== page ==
The US President Donald Trump threatened on Tuesday to cut US funding to the World Health Organization, accusing it of bias toward China, where the authorities lifted a two-and-a-half month travel ban on Wuhan, the city that spawned the global coronavirus pandemic.
As the United States suffered a record total of nearly 2,000 deaths in the past 24 hours, China reported no new deaths for the first time since the outbreak began in Wuhan in late December.
British Prime Minister Boris Johnson remained in stable condition in intensive care in a London hospital, meanwhile, after being admitted on Monday, 10 days after being diagnosed with the virus.
His spokesman said the 55-year-old Conservative leader was in "good spirits," was receiving "standard oxygen treatment" and has not required a ventilator.
The shocking hospitalization of a high-profile world leader underscored the global reach of COVID-19, which has put more than four billion people -- over half of the planet -- on some form of lockdown, upending societies and battering economies worldwide.
Amid warnings that worse is yet to come, death tolls mounted from the virus that has now claimed more than 82,000 lives and infected more than 1.4 million people worldwide.
In Washington, Trump told reporters that he was "going to put a very powerful hold" on funding to the WHO, the UN body whose biggest contributor is the US, accusing it of being "very biased towards China."
"They called it wrong," he said of a WHO travel warning on China. "They could have called it months earlier."
Trump gave no details about how much money would be withheld and minutes later he said he would only "look at ending funding."
China faces criticism over the way it handled the initial virus outbreak and Trump and others have expressed doubt over the accuracy of Chinese statistics for cases and deaths.
Trump himself has been widely criticized for initially downplaying the virus, which he likened to an ordinary flu before later accepting it was a national emergency.
More than 12,800 Americans have now died from COVID-19, according to Johns Hopkins University, and with nearly 400,000 cases the country has the most in the world.
A record total of 1,939 people died in the United States in the 24 hours up to Tuesday evening.
- 'Eye of the storm' -
China lifted a travel ban on Tuesday on residents of Wuhan and reported no new deaths, but the situation remained grim elsewhere.
While other major cities around the world remained locked down, thousands of people rushed to leave Wuhan.
Train service and flights resumed and roadblocks were removed, prompting an exodus by residents wearing protective clothing and masks.
China's National Health Commission said Tuesday that no new deaths had been logged in the preceding 24 hours, the first fatality-free day since the country began publishing figures in January.
China's official tally is some 81,000 overall infections and more than 3,300 deaths but there are suspicions Beijing has under-reported the real numbers.
Britain reported 786 new deaths and New York state saw 731 in 24 hours, after Spain, France and Italy all recorded new surges in fatalities.
New research showed Britain's toll on a steeper trajectory than other nations and predicted as many as 66,000 deaths by July, far more than in Italy, which has the highest fatalities to date -- 17,127.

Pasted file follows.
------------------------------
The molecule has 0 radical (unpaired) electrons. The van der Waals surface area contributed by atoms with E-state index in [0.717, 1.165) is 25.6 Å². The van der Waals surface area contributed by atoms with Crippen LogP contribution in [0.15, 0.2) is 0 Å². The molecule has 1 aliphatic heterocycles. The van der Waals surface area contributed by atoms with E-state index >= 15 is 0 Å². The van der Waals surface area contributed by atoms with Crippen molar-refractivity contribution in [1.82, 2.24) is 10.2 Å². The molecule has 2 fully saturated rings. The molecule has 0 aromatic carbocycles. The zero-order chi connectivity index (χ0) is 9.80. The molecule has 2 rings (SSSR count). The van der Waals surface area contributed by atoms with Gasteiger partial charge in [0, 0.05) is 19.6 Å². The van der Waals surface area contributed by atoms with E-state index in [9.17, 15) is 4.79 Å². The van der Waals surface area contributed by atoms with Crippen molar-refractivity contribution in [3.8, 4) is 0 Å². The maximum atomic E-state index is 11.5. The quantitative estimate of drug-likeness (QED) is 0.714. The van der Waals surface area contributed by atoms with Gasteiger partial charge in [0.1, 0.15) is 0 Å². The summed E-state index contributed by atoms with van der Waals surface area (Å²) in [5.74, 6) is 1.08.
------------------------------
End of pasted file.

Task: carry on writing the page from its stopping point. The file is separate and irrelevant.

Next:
Paris on Tuesday banned daytime jogging to keep people from bending anti-coronavirus lockdown rules as France breached 10,000 deaths.
But there were glimmers of hope in the statistics.
Spain said its downward trend in new infections and deaths was continuing and that increases in fatalities on Monday and Tuesday were the result of weekend deaths being tallied.
Eduardo Fernandez, a 39-year-old nurse at Madrid's Infanta Sofia Hospital, said there had been fewer admissions in recent days.
"But we remain much above our usual capacity," he cautioned. "I don't know if my colleagues who are in the eye of the storm are able to see (the decrease) because the work pressure is very high."
- 'THIS IS RIDICULOUS' -
Iran's parliament convened for the first time since late February as the country reported a drop in new infections for the seventh straight day.
In New York, the epicenter of the US outbreak, Governor Andrew Cuomo said the state appeared be nearing the peak of its pandemic but urged New Yorkers to continue staying indoors.
"I know it's hard but we have to keep doing it," he said.
A New York City funeral home director, Pat Marmo, said he was dealing with three times more bodies than normal. "It's almost like 9/11, going on for days and days and days," he said.
Despite stay-at-home orders, voters in another US state, Wisconsin, went to the polls to cast ballots in the Democratic presidential primary and local elections.
The Milwaukee Journal-Sentinel showed a mask-wearing woman in line to vote holding a sign bearing the message: "THIS IS RIDICULOUS."
- Economic fallout -
Governments are scrambling to put together rescue packages to stem the economic damage from effectively shutting down global commerce, as fears loom of a devastating recession.
The UN's International Labour Organization said 81 percent of the global workforce of 3.3 billion people are now affected by "the worst global crisis since the Second World War."
Japan, which declared a month-long state of emergency on Tuesday, has promised a $1-trillion stimulus package and Trump said he favors another massive US spending program, this time targeting infrastructure projects.
EU finance ministers were working on a deal to use the eurozone's 410-billion-euro ($447 billion) bailout fund to fight the virus but the bloc remains divided on pooling debt to issue "coronabonds."
Stock markets were up across Asia and Europe but Wall Street finished slightly lower.
The EU announced it would put up 15 billion euros to help developing countries fight the epidemic, which is only starting to spread in some of the world's poorest countries.-AFP